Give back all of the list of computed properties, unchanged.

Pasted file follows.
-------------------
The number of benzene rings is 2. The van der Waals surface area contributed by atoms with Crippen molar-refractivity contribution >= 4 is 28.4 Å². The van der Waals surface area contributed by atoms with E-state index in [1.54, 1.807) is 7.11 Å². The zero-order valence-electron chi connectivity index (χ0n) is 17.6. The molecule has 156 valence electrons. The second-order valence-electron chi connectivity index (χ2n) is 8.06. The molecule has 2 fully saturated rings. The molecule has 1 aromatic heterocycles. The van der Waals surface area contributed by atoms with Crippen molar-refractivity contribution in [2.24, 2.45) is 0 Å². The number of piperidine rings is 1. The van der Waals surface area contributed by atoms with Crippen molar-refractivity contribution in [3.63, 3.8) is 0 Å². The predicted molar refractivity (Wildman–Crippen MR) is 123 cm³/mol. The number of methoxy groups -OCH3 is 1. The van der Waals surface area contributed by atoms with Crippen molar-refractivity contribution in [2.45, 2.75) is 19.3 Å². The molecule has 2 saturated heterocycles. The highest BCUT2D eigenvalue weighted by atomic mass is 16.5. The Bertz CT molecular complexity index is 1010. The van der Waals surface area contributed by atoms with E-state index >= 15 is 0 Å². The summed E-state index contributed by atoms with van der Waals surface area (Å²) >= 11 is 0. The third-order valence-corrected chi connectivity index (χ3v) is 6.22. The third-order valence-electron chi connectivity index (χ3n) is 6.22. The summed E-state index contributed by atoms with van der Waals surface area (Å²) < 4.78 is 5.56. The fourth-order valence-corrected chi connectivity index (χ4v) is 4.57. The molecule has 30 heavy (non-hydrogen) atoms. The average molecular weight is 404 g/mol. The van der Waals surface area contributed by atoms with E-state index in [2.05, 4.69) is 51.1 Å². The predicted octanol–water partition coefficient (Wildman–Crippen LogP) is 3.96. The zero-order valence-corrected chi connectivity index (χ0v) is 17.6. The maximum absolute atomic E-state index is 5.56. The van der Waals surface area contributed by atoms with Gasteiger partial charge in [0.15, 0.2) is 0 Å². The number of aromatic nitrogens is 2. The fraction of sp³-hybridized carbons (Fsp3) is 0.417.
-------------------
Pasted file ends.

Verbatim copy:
The number of benzene rings is 2. The van der Waals surface area contributed by atoms with Crippen molar-refractivity contribution >= 4 is 28.4 Å². The van der Waals surface area contributed by atoms with E-state index in [1.54, 1.807) is 7.11 Å². The zero-order valence-electron chi connectivity index (χ0n) is 17.6. The molecule has 156 valence electrons. The second-order valence-electron chi connectivity index (χ2n) is 8.06. The molecule has 2 fully saturated rings. The molecule has 1 aromatic heterocycles. The van der Waals surface area contributed by atoms with Crippen molar-refractivity contribution in [2.24, 2.45) is 0 Å². The number of piperidine rings is 1. The van der Waals surface area contributed by atoms with Crippen molar-refractivity contribution in [3.63, 3.8) is 0 Å². The predicted molar refractivity (Wildman–Crippen MR) is 123 cm³/mol. The number of methoxy groups -OCH3 is 1. The van der Waals surface area contributed by atoms with Crippen molar-refractivity contribution in [2.45, 2.75) is 19.3 Å². The molecule has 2 saturated heterocycles. The highest BCUT2D eigenvalue weighted by atomic mass is 16.5. The Bertz CT molecular complexity index is 1010. The van der Waals surface area contributed by atoms with E-state index >= 15 is 0 Å². The summed E-state index contributed by atoms with van der Waals surface area (Å²) >= 11 is 0. The third-order valence-corrected chi connectivity index (χ3v) is 6.22. The third-order valence-electron chi connectivity index (χ3n) is 6.22. The summed E-state index contributed by atoms with van der Waals surface area (Å²) < 4.78 is 5.56. The fourth-order valence-corrected chi connectivity index (χ4v) is 4.57. The molecule has 30 heavy (non-hydrogen) atoms. The average molecular weight is 404 g/mol. The van der Waals surface area contributed by atoms with E-state index in [2.05, 4.69) is 51.1 Å². The predicted octanol–water partition coefficient (Wildman–Crippen LogP) is 3.96. The zero-order valence-corrected chi connectivity index (χ0v) is 17.6. The maximum absolute atomic E-state index is 5.56. The van der Waals surface area contributed by atoms with Gasteiger partial charge in [0.15, 0.2) is 0 Å². The number of aromatic nitrogens is 2. The fraction of sp³-hybridized carbons (Fsp3) is 0.417.